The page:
On 2019-02-12 at 10:50 CET, we applied a small firewall change on our productive Ceph storage servers, which previously had been tested successfully in our lab environment. However, part of the traffic between the storage servers was subsequently dropped, resulting in virtual machines' disk IO requests being temporarily blocked.
After disabling firewalling on these purely internal links as an immediate measure, all blocked IO requests were resumed, resolving the disruption by 11:06 CET.
Our investigation revealed differences in the connection tracking mechanism between the two Linux kernels in use. After validation in our lab environment, we have enabled a sysctl flag to compensate for this behavior in newer kernel versions. At the same time, we harmonized the kernel versions of all storage servers.
Root Cause Analysis
While our latest-generation NVMe-only storage servers are running Linux kernel 4.15 for hardware compatibility reasons, the rest of our SSD-only storage cluster was still running kernel 4.4.
In the course of our investigation we became aware of a series of changes to the Linux kernel affecting how connection tracking is implemented in kernel 4.10 and later. This corresponds with our own finding that, after reloading the firewall rules, some pre-existing network connections were not recognized as such if one or both of the communication partners were running kernel 4.15. In those cases, packets of the affected connections were dropped and the corresponding storage IO operations blocked.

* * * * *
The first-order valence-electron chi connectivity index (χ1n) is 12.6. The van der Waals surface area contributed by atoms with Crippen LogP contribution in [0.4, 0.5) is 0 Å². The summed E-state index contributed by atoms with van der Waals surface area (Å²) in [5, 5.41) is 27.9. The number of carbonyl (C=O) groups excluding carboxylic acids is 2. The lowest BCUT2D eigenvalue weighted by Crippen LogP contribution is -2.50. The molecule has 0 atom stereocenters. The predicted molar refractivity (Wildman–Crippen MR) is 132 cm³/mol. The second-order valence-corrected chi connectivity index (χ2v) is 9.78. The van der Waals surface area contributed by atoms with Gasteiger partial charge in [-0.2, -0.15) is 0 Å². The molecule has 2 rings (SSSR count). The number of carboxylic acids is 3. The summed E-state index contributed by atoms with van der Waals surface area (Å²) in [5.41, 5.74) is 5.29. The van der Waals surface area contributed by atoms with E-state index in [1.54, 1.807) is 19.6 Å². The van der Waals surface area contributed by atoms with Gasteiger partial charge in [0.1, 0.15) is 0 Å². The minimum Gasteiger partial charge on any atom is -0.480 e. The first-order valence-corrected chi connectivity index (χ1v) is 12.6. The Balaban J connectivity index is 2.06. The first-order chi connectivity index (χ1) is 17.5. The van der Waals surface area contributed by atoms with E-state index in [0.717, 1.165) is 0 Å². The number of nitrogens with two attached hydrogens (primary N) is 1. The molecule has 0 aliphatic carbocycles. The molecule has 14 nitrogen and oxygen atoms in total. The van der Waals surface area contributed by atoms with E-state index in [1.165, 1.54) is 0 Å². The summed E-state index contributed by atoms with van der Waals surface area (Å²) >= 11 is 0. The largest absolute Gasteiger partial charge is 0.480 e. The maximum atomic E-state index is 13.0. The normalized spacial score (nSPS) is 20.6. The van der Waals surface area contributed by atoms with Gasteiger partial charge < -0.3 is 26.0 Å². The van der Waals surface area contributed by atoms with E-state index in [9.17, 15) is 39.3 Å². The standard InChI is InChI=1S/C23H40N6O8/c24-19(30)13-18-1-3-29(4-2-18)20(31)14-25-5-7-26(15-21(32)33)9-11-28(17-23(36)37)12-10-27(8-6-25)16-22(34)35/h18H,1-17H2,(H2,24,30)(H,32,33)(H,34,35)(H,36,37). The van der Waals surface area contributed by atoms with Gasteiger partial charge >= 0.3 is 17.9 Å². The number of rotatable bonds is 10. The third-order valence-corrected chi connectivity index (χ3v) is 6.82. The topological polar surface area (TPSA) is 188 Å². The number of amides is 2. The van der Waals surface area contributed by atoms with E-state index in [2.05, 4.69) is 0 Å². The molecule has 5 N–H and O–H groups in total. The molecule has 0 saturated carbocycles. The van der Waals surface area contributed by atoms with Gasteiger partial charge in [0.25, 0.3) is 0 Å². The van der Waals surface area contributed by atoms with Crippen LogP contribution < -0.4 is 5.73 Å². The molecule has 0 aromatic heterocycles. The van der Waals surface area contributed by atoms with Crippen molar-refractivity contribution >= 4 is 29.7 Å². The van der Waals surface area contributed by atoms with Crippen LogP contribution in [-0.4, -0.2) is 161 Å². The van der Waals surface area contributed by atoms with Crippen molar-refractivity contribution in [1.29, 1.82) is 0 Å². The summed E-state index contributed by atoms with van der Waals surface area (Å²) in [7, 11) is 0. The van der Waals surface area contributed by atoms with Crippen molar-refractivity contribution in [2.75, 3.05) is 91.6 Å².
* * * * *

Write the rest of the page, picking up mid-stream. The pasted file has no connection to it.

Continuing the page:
As we learned, this issue can be prevented by setting the sysctl flag
nf_conntrack_tcp_be_liberal to 1 in order for pre-existing connections to be recognized as such again. We set this flag as part of our actions regarding this incident (see section "Steps Taken" below).
While we had both kernel versions running in parallel in our lab as well, it turned out that version 4.15 was underrepresented. Unlike our productive setup, the storage cluster in our lab had quickly recovered from a couple of dropped packets and therefore disk access of our lab clients was not noticeably impaired.
First, we brought our lab to the same state as our production system (that is, with the firewall disabled). We then updated all storage servers in our lab to kernel 4.15, removing one of the variables for our ongoing and future tests. In a next step, we persistently set
nf_conntrack_tcp_be_liberal to 1, and finally rebooted all systems in turn while closely monitoring the storage cluster as well as client systems. Using this procedure, data redundancy is preserved at all times, and the intended firewall rules became active as part of the bootup process.
After all the steps outlined above were successfully tested in our lab - including changing and reloading the firewall rules several times - we proceeded likewise with the production servers, thereby completing the original firewall change scheduled for 2019-02-12.
Please accept our apologies for the inconvenience this incident may have caused you and your customers. We keep doing our best to prevent such situations from happening.